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We are interested in understanding how cells develop into organisms. We love the nematode C. elegans, because it allows us to readily combine a great number of useful techniques, including techniques of cell biology, direct manipulation of cells, forward and reverse genetics, biochemistry, molecular biology, biophysics, and live imaging of cells and their dynamic, cytoskeletal components. Current work in the lab addresses several fundamental questions in cell and developmental biology — how cells move to specific positions during development, how cells change shape, how developmental patterning mechanisms tell cell biological mechanisms what to do where and when, how intercellular signals act to polarize cells, and how the mitotic spindle is positioned in cells. We have used other organisms, including Drosophila and Xenopus, to test whether what we discover applies more broadly, We have also been developing a relative of C. elegans and Drosophila — a water bear (tardigrade) — to study how developmental mechanisms can evolve to produce organisms with different forms and how biological materials can survive unusual extremes.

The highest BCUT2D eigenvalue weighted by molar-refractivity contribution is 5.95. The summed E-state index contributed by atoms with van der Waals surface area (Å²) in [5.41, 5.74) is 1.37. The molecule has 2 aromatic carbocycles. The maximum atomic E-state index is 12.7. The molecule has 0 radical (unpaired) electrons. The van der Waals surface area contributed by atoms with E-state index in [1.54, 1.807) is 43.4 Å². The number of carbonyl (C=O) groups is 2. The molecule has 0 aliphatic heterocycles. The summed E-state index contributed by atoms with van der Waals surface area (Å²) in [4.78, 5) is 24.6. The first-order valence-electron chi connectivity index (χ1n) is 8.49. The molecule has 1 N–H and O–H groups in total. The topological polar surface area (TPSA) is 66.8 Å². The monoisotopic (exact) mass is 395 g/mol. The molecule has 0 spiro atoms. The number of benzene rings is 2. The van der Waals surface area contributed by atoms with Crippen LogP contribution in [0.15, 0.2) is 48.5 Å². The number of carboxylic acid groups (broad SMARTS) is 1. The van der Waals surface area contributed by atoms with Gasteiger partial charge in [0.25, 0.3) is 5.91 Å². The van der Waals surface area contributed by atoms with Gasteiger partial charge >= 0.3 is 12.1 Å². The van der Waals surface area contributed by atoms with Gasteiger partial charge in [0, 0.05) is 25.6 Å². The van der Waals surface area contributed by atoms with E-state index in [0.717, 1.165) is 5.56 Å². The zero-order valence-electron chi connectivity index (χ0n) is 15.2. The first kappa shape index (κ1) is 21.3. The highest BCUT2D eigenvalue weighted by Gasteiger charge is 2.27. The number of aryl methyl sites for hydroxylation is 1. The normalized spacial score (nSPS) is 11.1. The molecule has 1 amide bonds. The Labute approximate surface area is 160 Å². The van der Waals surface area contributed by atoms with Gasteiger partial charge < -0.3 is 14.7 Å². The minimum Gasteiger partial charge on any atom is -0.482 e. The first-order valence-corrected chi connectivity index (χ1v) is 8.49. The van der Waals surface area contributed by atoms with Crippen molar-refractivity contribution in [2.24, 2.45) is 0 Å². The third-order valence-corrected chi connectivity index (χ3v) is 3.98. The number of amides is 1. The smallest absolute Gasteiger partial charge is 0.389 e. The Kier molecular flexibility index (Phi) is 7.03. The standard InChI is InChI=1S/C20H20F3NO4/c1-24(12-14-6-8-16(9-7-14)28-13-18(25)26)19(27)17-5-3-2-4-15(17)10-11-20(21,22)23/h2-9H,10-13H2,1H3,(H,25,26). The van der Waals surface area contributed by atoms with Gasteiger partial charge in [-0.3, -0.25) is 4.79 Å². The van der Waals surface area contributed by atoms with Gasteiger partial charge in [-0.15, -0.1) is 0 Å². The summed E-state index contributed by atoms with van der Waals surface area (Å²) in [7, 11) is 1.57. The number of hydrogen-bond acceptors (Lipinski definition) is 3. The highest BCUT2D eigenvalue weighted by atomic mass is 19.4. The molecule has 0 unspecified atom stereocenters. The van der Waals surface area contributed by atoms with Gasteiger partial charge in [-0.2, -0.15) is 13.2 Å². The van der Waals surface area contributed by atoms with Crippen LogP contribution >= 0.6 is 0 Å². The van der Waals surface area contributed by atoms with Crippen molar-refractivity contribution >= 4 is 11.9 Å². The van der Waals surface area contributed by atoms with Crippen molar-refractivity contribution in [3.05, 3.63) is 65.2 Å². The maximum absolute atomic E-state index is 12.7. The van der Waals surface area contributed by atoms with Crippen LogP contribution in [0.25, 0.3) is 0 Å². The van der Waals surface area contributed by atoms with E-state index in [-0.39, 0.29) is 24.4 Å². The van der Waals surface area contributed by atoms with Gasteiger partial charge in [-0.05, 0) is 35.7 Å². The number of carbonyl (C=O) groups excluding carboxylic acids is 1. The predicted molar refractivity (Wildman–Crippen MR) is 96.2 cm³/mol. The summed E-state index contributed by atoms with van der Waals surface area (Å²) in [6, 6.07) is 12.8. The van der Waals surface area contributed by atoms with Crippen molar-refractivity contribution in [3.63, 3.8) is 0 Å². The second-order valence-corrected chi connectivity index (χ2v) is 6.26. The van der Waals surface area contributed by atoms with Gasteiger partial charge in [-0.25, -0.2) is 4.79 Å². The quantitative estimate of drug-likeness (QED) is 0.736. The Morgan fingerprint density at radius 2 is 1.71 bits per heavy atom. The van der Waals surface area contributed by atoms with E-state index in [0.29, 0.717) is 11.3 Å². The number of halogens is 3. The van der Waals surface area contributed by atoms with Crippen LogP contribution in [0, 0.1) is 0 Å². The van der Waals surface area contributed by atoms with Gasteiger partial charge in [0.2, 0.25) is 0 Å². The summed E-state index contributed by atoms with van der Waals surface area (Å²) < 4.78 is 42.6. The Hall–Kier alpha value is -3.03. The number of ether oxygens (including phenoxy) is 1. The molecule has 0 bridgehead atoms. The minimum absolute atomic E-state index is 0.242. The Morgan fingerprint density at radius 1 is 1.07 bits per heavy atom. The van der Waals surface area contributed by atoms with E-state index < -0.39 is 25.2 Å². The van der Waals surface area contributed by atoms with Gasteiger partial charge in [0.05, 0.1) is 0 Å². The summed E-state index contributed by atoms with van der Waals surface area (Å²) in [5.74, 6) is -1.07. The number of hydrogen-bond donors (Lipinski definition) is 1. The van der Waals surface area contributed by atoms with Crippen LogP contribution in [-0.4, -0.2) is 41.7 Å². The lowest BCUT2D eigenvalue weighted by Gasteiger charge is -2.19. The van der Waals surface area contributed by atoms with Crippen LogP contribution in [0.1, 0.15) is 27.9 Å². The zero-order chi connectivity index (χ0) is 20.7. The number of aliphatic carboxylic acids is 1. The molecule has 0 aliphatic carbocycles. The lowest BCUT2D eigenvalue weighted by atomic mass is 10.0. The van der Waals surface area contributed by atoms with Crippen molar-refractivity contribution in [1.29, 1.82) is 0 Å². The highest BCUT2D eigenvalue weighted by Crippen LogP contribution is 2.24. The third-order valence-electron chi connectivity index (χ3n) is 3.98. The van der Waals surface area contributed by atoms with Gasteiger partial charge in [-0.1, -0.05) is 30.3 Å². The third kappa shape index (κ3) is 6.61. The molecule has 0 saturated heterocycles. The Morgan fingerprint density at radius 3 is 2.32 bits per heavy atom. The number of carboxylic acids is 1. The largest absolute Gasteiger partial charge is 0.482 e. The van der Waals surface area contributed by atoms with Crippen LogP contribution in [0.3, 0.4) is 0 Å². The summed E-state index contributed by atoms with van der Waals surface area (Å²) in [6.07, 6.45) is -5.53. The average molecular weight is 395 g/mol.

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Bob Goldstein